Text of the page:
Eli Manning: Why He Is More Clutch Than Peyton Manning

Andrew BaumannContributor IIIDecember 12, 2011

DURHAM, NC - MARCH 8:  NFL quarterbacks Peyton Manning and Eli Manning watch the game between the Duke Blue Devils and the North Carolina Tar Heels at Cameron Indoor Stadium on March 8, 2008 in Durham, North Carolina.  North Carolina defeated Duke 76-68.  (Photo by Kevin C. Cox/Getty Images)
Kevin C. Cox/Getty Images

Eli Manning is one of the better quarterbacks in the league today. His performance last night proved it—it was something to write home about.

Against the Dallas Cowboys, Manning managed to put up 400 passing yards with two touchdowns and only one pick. He also lead his team down the field twice during the fourth quarter to erase a two possession deficit and give the New York Giants the lead. 

Peyton Manning, on the other hand, has proven he is one of the best quarterbacks of all time. He could even be one of the three best quarterbacks to ever play the game. He has shown an unbelievable ability to pass the football, has broken numerous records and has received numerous accolades.

While I do think he is definitely a better quarterback than Eli, one thing remains clear: his little brother is more clutch than he is.

Eli has proven time and time again throughout his short career that he possesses what many call the "clutch" gene. He has shown us, from Sunday afternoon to Thursday nights, that he is capable of putting the team on his back and willing the New York Giants to victory.

Eli is not one of the greatest quarterbacks of all time statistically, or one of the best in the league right now. When it comes to winning in crunch time, though, Eli might just be one of the "clutchest" quarterbacks of all time.

To narrow it down, I've gathered both Eli's and Peyton's stats during the fourth quarter of the biggest game in the NFL—the Super Bowl. In Peyton's case, his stats are compiled from the two he has been in: the victory in Super Bowl XLI against Chicago and the loss in Super Bowl XLIV against New Orleans. In Eli's case, it's only from his one Super Bowl victory: Super Bowl XLII against the Patriots.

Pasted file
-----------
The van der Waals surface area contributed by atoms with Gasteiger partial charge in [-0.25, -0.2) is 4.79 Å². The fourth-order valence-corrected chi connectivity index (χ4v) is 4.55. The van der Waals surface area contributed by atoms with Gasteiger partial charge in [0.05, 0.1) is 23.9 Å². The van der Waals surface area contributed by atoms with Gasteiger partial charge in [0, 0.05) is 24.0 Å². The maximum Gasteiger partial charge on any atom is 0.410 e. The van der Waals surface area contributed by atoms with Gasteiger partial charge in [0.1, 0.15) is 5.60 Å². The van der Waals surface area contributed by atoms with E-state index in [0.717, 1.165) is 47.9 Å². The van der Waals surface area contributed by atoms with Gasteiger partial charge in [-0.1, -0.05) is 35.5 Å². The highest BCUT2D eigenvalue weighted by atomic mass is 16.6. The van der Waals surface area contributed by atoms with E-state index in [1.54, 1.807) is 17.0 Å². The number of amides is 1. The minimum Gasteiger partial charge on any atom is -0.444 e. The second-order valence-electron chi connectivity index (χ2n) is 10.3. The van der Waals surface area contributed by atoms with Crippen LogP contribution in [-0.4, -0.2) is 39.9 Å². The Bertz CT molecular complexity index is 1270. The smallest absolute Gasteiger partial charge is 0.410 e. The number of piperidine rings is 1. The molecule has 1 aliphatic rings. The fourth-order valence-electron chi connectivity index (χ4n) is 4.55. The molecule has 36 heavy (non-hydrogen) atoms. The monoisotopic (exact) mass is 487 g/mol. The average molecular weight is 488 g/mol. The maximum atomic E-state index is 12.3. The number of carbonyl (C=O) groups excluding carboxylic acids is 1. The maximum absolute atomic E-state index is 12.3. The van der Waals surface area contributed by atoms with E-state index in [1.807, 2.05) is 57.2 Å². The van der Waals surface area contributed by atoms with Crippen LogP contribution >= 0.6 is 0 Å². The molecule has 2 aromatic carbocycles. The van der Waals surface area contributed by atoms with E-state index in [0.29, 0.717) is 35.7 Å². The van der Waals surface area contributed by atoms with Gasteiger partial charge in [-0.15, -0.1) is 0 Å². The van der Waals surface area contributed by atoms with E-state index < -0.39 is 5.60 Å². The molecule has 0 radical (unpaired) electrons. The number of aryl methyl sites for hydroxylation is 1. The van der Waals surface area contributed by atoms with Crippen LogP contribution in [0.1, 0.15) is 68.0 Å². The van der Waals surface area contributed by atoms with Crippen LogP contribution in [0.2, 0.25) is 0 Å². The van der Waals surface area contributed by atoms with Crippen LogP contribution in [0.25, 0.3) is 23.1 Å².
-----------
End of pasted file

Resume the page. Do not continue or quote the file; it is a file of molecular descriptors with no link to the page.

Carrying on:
NEW YORK - FEBRUARY 05:  New York Giants quarterback Eli Manning holds up the Vince Lombardi trophy during the New York Giants Superbowl XLII victory parade February 5, 2008 in New York City.  (Photo by Chris McGrath/Getty Images)
Chris McGrath/Getty Images

While this will not give a clear picture of their careers as a whole, it will give the best understanding of how Eli and Peyton preform in crunch time. The Super Bowl is the biggest stage in any football player's career, and there is massive pressure to win. The Super Bowl is the perfect game to look at when determining whether or not a quarterback is clutch. 


Peyton Manning

Completions/Attempts: 14/23

Completion percentage: 60 percent

Passing yards: 160

Touchdowns: 0

Interceptions: 1 


Eli Manning

Completions/Attempts: 9/14

Completion percentage: 65 percent

Passing yards: 152

Touchdowns: 2

Interceptions: 0

 In the fourth quarter of Super Bowl XLII, Eli Manning had a 140 quarterback rating. Peyton Manning, during the fourth quarter of Super Bowl XLI and XLIV, had a combined 62 quarterback rating.

While the Super Bowl was one, or two days in either brother's career, the numbers speak for themselves. When the most important game of the year was on the line, both quarterbacks preformed differently.

Eli, facing an undefeated Patriots team, managed to remain calm and composed the entire fourth quarter and deliver one of the best fourth-quarter performances by a quarterback in Super Bowl history.

Peyton Manning, on the other hand, performed poorly in both of the Super Bowl fourth quarters he was in. Even during the fourth quarter, when Indianapolis was already beating Chicago, Peyton Manning was unable to seal the deal. The defense had to make a play in order for the Colts to win. 

Based on these stats alone, Eli Manning has shown he is more capable in clutch time. He is out performed by his brother as a quarterback, but when it comes to being a clutch in the NFL, Eli Manning is obviously better. 

(Special thanks to Prime Computing for helping me calculate quarterback percentage.)


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